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dc.contributor.authorSef, Davarin
dc.date.accessioned2024-02-06T12:35:13Z
dc.date.available2024-02-06T12:35:13Z
dc.date.issued2023-12-30
dc.identifier.citationXu, A., Wu, S., Yang, M., Qian, Y., Sun, H., Witharana, P., Kaserer, A., Sef, D., Shen, J., & Ma, D. (2023). Extracorporeal membrane oxygenation (ECMO)-assisted surgery for traumatic bronchial rupture: a report of three cases. Journal of thoracic disease, 15(12), 7140–7148. https://doi.org/10.21037/jtd-23-1783en_US
dc.identifier.other10.21037/jtd-23-1783
dc.identifier.urihttp://hdl.handle.net/20.500.12904/18207
dc.description.abstractBackground: Traumatic tracheal rupture is a severe closed chest injury that often causes major respiratory and circulatory disturbances requiring emergency surgery. We have found that veno-venous extracorporeal membrane oxygenation (VV-ECMO) employs lung-protective ventilation strategies to facilitate lung rest, aiming to minimize the risk of ventilator-induced lung injury, while ensuring adequate oxygenation. Case description: We presented 3 critically ill patients who presented with traumatic bronchial rupture between 2019 and 2021, and underwent emergency thoracic surgery with the help of VV-ECMO. The ECMO support time, the operative time, the duration of postoperative hospital stay, and the postoperative mechanical ventilation time were collected in this study. All patients were successfully treated and discharged home. The duration of surgery ranged from 135 to 180 min, the duration of ECMO use ranged from 98 to 123 h, the duration of postoperative ventilator use ranged from 5 to 8 days, and the duration of postoperative hospital stay ranged from 14 to 30 days. All 3 patients had good postoperative pulmonary re-expansion, with no residual tracheal or bronchial stenosis, and good physical activity following the surgery. Conclusions: We reported successful use of VV-ECMO in critically ill patients with traumatic bronchial rupture presenting in acute respiratory and circulatory failure. Performing emergency surgery with ECMO-assisted support can provide more time to stabilize the patient and ensure the safety of the procedure. However, considering the small sample size of this study, larger cohorts with long-term follow-up data are needed to further evaluate its application.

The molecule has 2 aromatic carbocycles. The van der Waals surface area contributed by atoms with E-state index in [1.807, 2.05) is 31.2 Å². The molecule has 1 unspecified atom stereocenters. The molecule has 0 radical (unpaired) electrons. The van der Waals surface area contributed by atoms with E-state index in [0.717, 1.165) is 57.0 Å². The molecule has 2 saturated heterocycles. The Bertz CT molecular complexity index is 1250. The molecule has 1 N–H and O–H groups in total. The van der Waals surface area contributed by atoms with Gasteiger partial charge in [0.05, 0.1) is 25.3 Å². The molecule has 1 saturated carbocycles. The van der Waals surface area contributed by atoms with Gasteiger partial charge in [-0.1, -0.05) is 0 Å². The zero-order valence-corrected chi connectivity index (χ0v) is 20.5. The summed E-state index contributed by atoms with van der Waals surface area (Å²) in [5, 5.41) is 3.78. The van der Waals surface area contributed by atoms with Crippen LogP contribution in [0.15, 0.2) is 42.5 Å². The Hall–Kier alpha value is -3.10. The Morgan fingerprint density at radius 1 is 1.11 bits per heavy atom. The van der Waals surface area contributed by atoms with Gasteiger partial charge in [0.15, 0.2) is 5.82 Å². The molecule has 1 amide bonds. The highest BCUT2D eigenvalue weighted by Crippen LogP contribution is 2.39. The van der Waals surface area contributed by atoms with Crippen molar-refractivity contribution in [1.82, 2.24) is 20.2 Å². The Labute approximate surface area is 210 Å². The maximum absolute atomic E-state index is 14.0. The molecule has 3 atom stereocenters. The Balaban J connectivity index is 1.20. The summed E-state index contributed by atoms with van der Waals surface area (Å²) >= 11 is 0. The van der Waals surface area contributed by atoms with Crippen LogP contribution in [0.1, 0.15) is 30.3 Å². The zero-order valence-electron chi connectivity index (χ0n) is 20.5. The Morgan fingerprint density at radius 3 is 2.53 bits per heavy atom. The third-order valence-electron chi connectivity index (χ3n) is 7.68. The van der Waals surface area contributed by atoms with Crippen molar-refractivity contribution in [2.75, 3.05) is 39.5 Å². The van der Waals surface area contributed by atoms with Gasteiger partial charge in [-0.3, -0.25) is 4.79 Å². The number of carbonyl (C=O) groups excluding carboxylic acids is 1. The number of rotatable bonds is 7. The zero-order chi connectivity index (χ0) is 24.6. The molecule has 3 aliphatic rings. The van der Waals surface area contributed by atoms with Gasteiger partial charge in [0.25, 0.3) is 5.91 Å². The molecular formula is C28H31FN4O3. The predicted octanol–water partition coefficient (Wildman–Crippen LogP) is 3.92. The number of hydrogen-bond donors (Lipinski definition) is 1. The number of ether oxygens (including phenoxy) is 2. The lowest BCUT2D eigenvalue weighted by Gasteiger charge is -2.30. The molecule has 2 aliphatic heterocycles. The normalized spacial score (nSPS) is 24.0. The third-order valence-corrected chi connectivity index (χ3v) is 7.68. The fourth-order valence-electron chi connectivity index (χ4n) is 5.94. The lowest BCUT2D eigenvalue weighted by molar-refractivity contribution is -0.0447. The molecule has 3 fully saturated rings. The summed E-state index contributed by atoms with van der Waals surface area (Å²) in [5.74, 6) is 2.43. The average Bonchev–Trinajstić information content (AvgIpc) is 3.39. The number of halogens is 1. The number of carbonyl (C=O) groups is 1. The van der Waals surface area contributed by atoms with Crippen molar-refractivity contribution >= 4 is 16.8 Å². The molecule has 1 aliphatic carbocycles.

dc.description.urihttps://jtd.amegroups.org/article/view/81552/htmlen_US
dc.language.isoenen_US
dc.subjectextracorporeal membrane oxygenation (ECMO)en_US
dc.subjectcase reporten_US
dc.subjectcritical patientsen_US
dc.subjecttraumatic bronchial ruptureen_US
dc.titleExtracorporeal membrane oxygenation (ECMO)-assisted surgery for traumatic bronchial rupture: a report of three casesen_US
dc.typeArticleen_US
rioxxterms.funderDefault funderen_US
rioxxterms.identifier.projectDefault projecten_US
rioxxterms.versionNAen_US
rioxxterms.versionofrecordhttps://doi.org/10.21037/jtd-23-1783en_US
rioxxterms.typeJournal Article/Reviewen_US
refterms.panelUnspecifieden_US
html.description.abstractBackground: Traumatic tracheal rupture is a severe closed chest injury that often causes major respiratory and circulatory disturbances requiring emergency surgery. We have found that veno-venous extracorporeal membrane oxygenation (VV-ECMO) employs lung-protective ventilation strategies to facilitate lung rest, aiming to minimize the risk of ventilator-induced lung injury, while ensuring adequate oxygenation. Case description: We presented 3 critically ill patients who presented with traumatic bronchial rupture between 2019 and 2021, and underwent emergency thoracic surgery with the help of VV-ECMO. The ECMO support time, the operative time, the duration of postoperative hospital stay, and the postoperative mechanical ventilation time were collected in this study. All patients were successfully treated and discharged home. The duration of surgery ranged from 135 to 180 min, the duration of ECMO use ranged from 98 to 123 h, the duration of postoperative ventilator use ranged from 5 to 8 days, and the duration of postoperative hospital stay ranged from 14 to 30 days. All 3 patients had good postoperative pulmonary re-expansion, with no residual tracheal or bronchial stenosis, and good physical activity following the surgery. Conclusions: We reported successful use of VV-ECMO in critically ill patients with traumatic bronchial rupture presenting in acute respiratory and circulatory failure. Performing emergency surgery with ECMO-assisted support can provide more time to stabilize the patient and ensure the safety of the procedure. However, considering the small sample size of this study, larger cohorts with long-term follow-up data are needed to further evaluate its application.en_US
rioxxterms.funder.project94a427429a5bcfef7dd04c33360d80cden_US


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